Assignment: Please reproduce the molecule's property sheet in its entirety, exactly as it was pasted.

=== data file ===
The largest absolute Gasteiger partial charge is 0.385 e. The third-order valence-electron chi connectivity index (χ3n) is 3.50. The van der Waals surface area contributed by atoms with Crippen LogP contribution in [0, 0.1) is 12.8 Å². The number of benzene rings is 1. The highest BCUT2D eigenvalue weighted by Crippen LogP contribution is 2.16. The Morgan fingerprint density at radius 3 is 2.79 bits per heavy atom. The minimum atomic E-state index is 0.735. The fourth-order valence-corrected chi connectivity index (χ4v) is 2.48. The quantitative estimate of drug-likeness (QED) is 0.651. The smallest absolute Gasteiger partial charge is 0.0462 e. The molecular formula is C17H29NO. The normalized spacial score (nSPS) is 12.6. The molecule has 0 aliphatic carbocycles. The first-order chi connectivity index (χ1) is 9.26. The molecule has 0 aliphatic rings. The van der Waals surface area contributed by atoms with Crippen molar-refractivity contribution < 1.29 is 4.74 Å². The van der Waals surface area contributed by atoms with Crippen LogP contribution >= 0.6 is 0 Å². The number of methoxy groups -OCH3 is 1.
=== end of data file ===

The largest absolute Gasteiger partial charge is 0.385 e. The third-order valence-electron chi connectivity index (χ3n) is 3.50. The van der Waals surface area contributed by atoms with Crippen LogP contribution in [0, 0.1) is 12.8 Å². The number of benzene rings is 1. The highest BCUT2D eigenvalue weighted by Crippen LogP contribution is 2.16. The Morgan fingerprint density at radius 3 is 2.79 bits per heavy atom. The minimum atomic E-state index is 0.735. The fourth-order valence-corrected chi connectivity index (χ4v) is 2.48. The quantitative estimate of drug-likeness (QED) is 0.651. The smallest absolute Gasteiger partial charge is 0.0462 e. The molecular formula is C17H29NO. The normalized spacial score (nSPS) is 12.6. The molecule has 0 aliphatic carbocycles. The first-order chi connectivity index (χ1) is 9.26. The molecule has 0 aliphatic rings. The van der Waals surface area contributed by atoms with Crippen molar-refractivity contribution < 1.29 is 4.74 Å². The van der Waals surface area contributed by atoms with Crippen LogP contribution >= 0.6 is 0 Å². The number of methoxy groups -OCH3 is 1.